EWB: Leaving the question of political will aside and focusing on capabilities and expertise necessary for reforms, what do you see as the main problems on Serbia’s European path?

TF: Indeed, new challenges the European continent has to handle are becoming more and more apparent. Let me highlight one of them.

The worrying trend that we can observe in many European states that face, like Serbia, a rapid ageing of the population and a significant youth emigration, is that not enough focus is put on preparing for the future. This includes in particular investment into education, training and research – all of which essential for building up, retaining and renewing capacities and expertise in the public and private sectors.

According to UNESCO and the Eurostat, Serbia is spending far less than 1% of its GDP on research and development. The World Bank reports that the percentage of GDP of Serbia used for education is decreasing. Yet, we know from the experience of our Horizontal Facility programme on fostering a democratic school culture in Serbia that investment in education and science pays off in spades. Dedicating attention and resources to the needs and aspiration of children and young people and developing with them the society based on active citizenship while improving employment opportunities will help to shape a better future for Serbia and strengthen Serbia’s contribution to European unity.

EWB: Is there going to be a follow-up on the Horizontal Facility programme? Will your office stay involved in supporting the EU accession process of Serbia?

TF: The next phase of the Horizontal Facility will start in May 2019 and is expected to run until 2022. The Council of Europe office in Belgrade will remain engaged in its implementation for Serbia.

An important addition to the Horizontal Facility will be actions focusing on the media sector and freedom of expression. Here we are building on the experience gained with joint EU/Council of Europe JUFREX (Reinforcing Judicial Expertise on Freedom of Expression and the Media in South-East Europe) programme.

On 4 and 5 April media and judicial experts will discuss issues related to the freedom of expression and the media in Sarajevo during a regional JUFREX conference which will contribute to designing our future work in this important field.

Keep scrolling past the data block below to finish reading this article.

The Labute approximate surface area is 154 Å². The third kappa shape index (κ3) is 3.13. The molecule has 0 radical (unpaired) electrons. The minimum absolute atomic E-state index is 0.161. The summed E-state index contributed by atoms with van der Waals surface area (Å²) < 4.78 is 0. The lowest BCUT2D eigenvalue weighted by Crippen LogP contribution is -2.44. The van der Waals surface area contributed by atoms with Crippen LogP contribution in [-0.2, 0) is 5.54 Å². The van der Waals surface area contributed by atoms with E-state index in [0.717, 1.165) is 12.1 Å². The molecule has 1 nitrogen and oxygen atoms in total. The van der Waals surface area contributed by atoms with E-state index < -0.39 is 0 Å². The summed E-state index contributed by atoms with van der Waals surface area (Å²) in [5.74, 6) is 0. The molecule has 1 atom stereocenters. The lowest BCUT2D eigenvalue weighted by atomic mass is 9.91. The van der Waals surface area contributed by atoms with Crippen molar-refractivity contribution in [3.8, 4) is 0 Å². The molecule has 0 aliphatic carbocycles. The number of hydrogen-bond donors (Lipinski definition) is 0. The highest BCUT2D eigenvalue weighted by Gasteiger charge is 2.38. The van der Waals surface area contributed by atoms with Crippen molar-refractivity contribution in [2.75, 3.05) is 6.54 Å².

EWB: There was recently a visit to Belgrade by Council of Europe’s Congress for Local and Regional Authorities, which was organized after mayors belonging to the Serbian opposition complained of unfair treatment by the central government. How do you see the results of this visit?

TF: The Congress organized one of the statutory meetings of its Monitoring Committee in Belgrade on 7 February 2019 on the invitation of a member of the Serbian delegation to the Congress. The Monitoring Committee meets in one of the 47 member States when it is invited by Congress members, which was also the case of the meeting in Belgrade. So, there was no direct connection between this meeting and the issue of relationships with mayors from the opposition.

At the margins of the Committee meeting the Chair of the Monitoring Committee met with the Minister Public Administration and Local Self Government to discuss the follow-up of the latest monitoring report on the situation in Serbia, which dates from 2017. The members of the Congress suggested opening a post-monitoring dialogue with Serbia. Minister Ružić agreed to consider further steps to develop the political dialogue with the Congress through a post monitoring.

The European Union and the Council of Europe will also remain engaged in this area. We are supporting this also through projects supporting local self-government. Concretely, on 12 March we will launch a three year project of the European Union and the Council of Europe in cooperation with the Standing Conference of Towns and Municipalities and the Ministry for Public Administration and Local Self-Government to strengthen the human resource management in some 50 towns and municipalities.

EWB: Among recommendations of the Congress was for the Serbian government to improve relations with the opposition at the local level. Do you expect that this visit could improve the situation?

TF: The meeting with Minister Ružić was constructive and fruitful. The Congress welcomes political dialogue in order to implement its recommendations and ensure a good application of the European Charter on Local self-Government. During this meeting the importance of further adoption of measures aimed at implementing all the Congress recommendations was underlined, as well as, indeed, the need to improve the relationships with the opposition at local level.

The Minister emphasized that the Public Administration reform is among the government’s priorities. From this perspective, he also reaffirmed that the proper functioning of municipalities is crucial for the government and that citizens need to be better involved in policy making. This entails good relationships between the different levels of governance. Let us trust that the situation will improve through mutual efforts.